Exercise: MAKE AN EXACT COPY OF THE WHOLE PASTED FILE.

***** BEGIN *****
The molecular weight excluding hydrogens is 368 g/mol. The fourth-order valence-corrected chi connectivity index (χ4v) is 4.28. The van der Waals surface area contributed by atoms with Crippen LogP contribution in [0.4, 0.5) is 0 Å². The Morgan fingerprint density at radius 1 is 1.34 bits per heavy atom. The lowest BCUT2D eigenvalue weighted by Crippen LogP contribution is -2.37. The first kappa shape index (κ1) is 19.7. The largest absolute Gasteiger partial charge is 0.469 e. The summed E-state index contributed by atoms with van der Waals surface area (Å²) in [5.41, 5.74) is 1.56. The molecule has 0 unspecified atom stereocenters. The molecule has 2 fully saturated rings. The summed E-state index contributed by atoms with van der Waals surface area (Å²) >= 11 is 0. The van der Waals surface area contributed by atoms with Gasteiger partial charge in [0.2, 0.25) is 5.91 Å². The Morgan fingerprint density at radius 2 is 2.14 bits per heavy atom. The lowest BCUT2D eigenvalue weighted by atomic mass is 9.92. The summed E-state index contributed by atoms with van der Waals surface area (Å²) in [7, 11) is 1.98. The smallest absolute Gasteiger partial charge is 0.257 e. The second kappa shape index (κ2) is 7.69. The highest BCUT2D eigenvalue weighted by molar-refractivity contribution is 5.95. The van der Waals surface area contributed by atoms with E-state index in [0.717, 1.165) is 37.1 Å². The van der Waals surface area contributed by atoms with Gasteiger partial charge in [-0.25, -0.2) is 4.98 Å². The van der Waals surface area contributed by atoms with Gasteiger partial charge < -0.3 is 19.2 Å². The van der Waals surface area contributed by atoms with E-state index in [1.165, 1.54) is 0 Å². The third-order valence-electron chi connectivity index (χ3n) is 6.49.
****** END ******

The molecular weight excluding hydrogens is 368 g/mol. The fourth-order valence-corrected chi connectivity index (χ4v) is 4.28. The van der Waals surface area contributed by atoms with Crippen LogP contribution in [0.4, 0.5) is 0 Å². The Morgan fingerprint density at radius 1 is 1.34 bits per heavy atom. The lowest BCUT2D eigenvalue weighted by Crippen LogP contribution is -2.37. The first kappa shape index (κ1) is 19.7. The largest absolute Gasteiger partial charge is 0.469 e. The summed E-state index contributed by atoms with van der Waals surface area (Å²) in [5.41, 5.74) is 1.56. The molecule has 0 unspecified atom stereocenters. The molecule has 2 fully saturated rings. The summed E-state index contributed by atoms with van der Waals surface area (Å²) >= 11 is 0. The van der Waals surface area contributed by atoms with Gasteiger partial charge in [0.2, 0.25) is 5.91 Å². The Morgan fingerprint density at radius 2 is 2.14 bits per heavy atom. The lowest BCUT2D eigenvalue weighted by atomic mass is 9.92. The summed E-state index contributed by atoms with van der Waals surface area (Å²) in [7, 11) is 1.98. The smallest absolute Gasteiger partial charge is 0.257 e. The second kappa shape index (κ2) is 7.69. The highest BCUT2D eigenvalue weighted by molar-refractivity contribution is 5.95. The van der Waals surface area contributed by atoms with E-state index in [0.717, 1.165) is 37.1 Å². The van der Waals surface area contributed by atoms with Gasteiger partial charge in [-0.25, -0.2) is 4.98 Å². The van der Waals surface area contributed by atoms with Gasteiger partial charge < -0.3 is 19.2 Å². The van der Waals surface area contributed by atoms with E-state index in [1.165, 1.54) is 0 Å². The third-order valence-electron chi connectivity index (χ3n) is 6.49.